Lubaantun resides on a ridge between two creeks in southern Belize. Lubaantun (“Place of the Fallen Stones”) consists of five layers of construction, unique from other sites because of the absence of engraved stelae. The site was first reported in 1875, by American Civil War refugees from the southern United States (who had fled here fearing vengeful Yankees), and first studied in 1915. It is believed that as many as 20,000 people lived in this trading center.
Lubaantun was built and occupied during the Late Classic Period (A.D. 730–890). Eleven major structures are grouped around five main plazas—in total the site has 18 plazas and three ball courts. The tallest structure rises 50 feet above the plaza, and from it you can see the Caribbean Sea, 20 miles distant. Lubaantun’s disparate architecture is completely different from Maya construction in other parts of Latin America.
Most of the structures are terraced, and you’ll notice that some corners are rounded—an uncommon feature throughout the Mundo Maya. Lubaantun has been studied and surveyed several times by Thomas Gann and, more recently, in 1970, by Norman Hammond. Distinctive clay whistle figurines (similar to those found in Mexico’s Isla Jaina) illustrate lifestyles and occupations of the era.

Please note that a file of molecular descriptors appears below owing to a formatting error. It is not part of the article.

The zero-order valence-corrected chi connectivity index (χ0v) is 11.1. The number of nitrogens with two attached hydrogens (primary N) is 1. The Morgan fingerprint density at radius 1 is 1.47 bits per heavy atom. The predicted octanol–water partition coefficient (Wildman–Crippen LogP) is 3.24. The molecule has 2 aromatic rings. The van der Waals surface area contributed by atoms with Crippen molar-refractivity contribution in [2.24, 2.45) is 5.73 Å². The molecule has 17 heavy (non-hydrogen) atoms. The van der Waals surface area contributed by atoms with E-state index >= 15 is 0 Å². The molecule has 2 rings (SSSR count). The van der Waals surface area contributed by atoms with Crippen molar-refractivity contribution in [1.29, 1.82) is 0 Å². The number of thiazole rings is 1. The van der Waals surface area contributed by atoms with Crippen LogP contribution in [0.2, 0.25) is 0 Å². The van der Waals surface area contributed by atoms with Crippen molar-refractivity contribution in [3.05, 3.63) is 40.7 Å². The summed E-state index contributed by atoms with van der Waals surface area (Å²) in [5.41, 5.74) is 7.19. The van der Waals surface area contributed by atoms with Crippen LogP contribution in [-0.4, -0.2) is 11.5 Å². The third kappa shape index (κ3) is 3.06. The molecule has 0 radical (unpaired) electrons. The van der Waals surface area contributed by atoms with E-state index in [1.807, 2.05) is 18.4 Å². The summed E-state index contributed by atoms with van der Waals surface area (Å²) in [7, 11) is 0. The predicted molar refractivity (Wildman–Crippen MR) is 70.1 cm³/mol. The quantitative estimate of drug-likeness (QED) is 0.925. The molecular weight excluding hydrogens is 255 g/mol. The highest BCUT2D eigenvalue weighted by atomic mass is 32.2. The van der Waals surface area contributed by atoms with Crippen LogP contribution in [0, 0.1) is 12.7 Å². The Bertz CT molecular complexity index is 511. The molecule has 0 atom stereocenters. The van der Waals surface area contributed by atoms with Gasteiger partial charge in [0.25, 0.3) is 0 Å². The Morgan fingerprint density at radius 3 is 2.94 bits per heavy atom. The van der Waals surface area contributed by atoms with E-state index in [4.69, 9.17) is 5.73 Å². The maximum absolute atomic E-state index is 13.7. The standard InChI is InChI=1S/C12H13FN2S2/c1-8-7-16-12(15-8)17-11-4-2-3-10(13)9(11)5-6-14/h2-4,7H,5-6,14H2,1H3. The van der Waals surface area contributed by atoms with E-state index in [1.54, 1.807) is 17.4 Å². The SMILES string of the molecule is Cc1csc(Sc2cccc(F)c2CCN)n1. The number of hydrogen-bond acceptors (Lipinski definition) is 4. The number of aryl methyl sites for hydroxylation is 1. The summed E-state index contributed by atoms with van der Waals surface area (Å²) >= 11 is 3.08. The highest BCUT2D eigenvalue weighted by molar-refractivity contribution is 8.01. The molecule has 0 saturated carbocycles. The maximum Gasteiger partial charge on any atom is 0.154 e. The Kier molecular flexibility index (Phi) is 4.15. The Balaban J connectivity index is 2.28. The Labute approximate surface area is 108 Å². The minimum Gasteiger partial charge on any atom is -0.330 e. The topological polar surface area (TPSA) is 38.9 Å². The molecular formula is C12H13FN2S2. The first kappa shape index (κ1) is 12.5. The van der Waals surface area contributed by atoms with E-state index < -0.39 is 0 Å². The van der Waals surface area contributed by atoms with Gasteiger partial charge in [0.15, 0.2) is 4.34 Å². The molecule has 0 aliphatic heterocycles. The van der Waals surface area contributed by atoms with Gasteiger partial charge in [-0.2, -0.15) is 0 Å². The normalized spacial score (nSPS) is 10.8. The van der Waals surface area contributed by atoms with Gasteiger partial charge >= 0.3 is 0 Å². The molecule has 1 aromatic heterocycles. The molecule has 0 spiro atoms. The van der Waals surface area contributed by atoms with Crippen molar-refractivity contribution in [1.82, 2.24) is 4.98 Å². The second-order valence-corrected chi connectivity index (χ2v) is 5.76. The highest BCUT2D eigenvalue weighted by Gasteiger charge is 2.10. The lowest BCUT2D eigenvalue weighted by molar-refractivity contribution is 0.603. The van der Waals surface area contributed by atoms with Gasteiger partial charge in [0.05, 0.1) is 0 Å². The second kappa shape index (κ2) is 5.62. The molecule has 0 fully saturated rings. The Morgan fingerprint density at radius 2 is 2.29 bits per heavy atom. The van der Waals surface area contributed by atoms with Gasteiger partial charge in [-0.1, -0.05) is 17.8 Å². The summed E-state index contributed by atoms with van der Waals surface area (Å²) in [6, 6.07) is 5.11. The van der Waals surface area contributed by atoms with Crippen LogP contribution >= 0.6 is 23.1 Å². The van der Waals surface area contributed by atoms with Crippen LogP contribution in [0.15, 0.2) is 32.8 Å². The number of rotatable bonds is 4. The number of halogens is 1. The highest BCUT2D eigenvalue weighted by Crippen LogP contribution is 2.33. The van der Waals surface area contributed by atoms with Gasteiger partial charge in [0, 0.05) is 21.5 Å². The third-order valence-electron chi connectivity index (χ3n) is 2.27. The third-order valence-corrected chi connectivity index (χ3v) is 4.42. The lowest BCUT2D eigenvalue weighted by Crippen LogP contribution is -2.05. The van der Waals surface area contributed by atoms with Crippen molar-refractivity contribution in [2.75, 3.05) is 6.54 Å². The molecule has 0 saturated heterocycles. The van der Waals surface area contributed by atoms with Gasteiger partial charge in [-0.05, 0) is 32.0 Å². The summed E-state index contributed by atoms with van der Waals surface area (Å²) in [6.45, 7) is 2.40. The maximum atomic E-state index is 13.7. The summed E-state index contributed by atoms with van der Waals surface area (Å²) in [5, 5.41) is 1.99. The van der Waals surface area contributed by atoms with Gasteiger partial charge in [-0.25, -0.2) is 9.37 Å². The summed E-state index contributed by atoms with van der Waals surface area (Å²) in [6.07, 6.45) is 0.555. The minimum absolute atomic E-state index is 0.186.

Other artifacts include the mysterious crystal skull, obsidian blades, grinding stones (much like those still used today to grind corn), beads, shells, turquoise, and shards of pottery. From all of this, archaeologists have determined that the city flourished until the 8th century A.D. It was a farming community that traded with the highland areas of today’s Guatemala, and the people worked the sea and maybe the cayes just offshore.
Lubaantun is open 9 a.m.–5 p.m. daily. Entrance is US$10, payable at the visitors center located atop a hill a little more than a mile outside the village of San Pedro de Columbia. Ask the caretakers there about a guided tour, or just wander the ruins yourself and enjoy.
In March 2012, Tumul K’in Maya Day will highlight the work of Tumul K’in Learning Center (www.tumulkinbelize.org ), a nonprofit organization that promotes Maya values, knowledge, and philosophy. Also, look for a festival event here on December 21, 2012.
Lubaantun is about 26 miles from Punta Gorda . Drive to the Southern Highway, then follow signs toward the village of San Pedro de Columbia  and Lubaantun. Tour guides in Punta Gorda can also take you there. To reach the site by bus from Punta Gorda, take the San Miguel bus (departs 11 a.m. daily) and ask the driver to drop you at the entrance road to Lubaantun. It’s a 20-minute uphill walk from there.
For more travel information on things to see and do at Lubaantun and in the surrounding area, please visit the Cerro Maya section of our Moon Belize travel guide .